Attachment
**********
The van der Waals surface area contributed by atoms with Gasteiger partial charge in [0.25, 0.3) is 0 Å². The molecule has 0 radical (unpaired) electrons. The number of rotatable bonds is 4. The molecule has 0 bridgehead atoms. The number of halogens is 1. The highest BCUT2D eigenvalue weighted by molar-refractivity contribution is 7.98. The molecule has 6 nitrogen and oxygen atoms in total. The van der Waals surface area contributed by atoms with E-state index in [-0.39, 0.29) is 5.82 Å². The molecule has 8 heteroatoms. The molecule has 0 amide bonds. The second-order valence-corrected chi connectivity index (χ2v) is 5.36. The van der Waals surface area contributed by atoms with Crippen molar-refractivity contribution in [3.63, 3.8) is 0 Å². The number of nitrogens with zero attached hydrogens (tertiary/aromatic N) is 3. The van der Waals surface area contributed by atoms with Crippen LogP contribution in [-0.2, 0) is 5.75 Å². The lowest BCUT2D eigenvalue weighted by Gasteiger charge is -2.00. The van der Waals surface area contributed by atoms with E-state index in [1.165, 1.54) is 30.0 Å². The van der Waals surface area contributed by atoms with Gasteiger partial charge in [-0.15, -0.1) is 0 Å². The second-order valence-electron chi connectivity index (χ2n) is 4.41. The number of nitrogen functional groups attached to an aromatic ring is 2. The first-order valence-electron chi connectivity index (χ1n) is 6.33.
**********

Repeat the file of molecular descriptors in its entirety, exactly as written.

The van der Waals surface area contributed by atoms with Gasteiger partial charge in [0.25, 0.3) is 0 Å². The molecule has 0 radical (unpaired) electrons. The number of rotatable bonds is 4. The molecule has 0 bridgehead atoms. The number of halogens is 1. The highest BCUT2D eigenvalue weighted by molar-refractivity contribution is 7.98. The molecule has 6 nitrogen and oxygen atoms in total. The van der Waals surface area contributed by atoms with E-state index in [-0.39, 0.29) is 5.82 Å². The molecule has 8 heteroatoms. The molecule has 0 amide bonds. The second-order valence-corrected chi connectivity index (χ2v) is 5.36. The van der Waals surface area contributed by atoms with Crippen molar-refractivity contribution in [3.63, 3.8) is 0 Å². The number of nitrogens with zero attached hydrogens (tertiary/aromatic N) is 3. The van der Waals surface area contributed by atoms with Crippen LogP contribution in [-0.2, 0) is 5.75 Å². The lowest BCUT2D eigenvalue weighted by Gasteiger charge is -2.00. The van der Waals surface area contributed by atoms with E-state index in [1.165, 1.54) is 30.0 Å². The van der Waals surface area contributed by atoms with Gasteiger partial charge in [-0.15, -0.1) is 0 Å². The second-order valence-electron chi connectivity index (χ2n) is 4.41. The number of nitrogen functional groups attached to an aromatic ring is 2. The first-order valence-electron chi connectivity index (χ1n) is 6.33.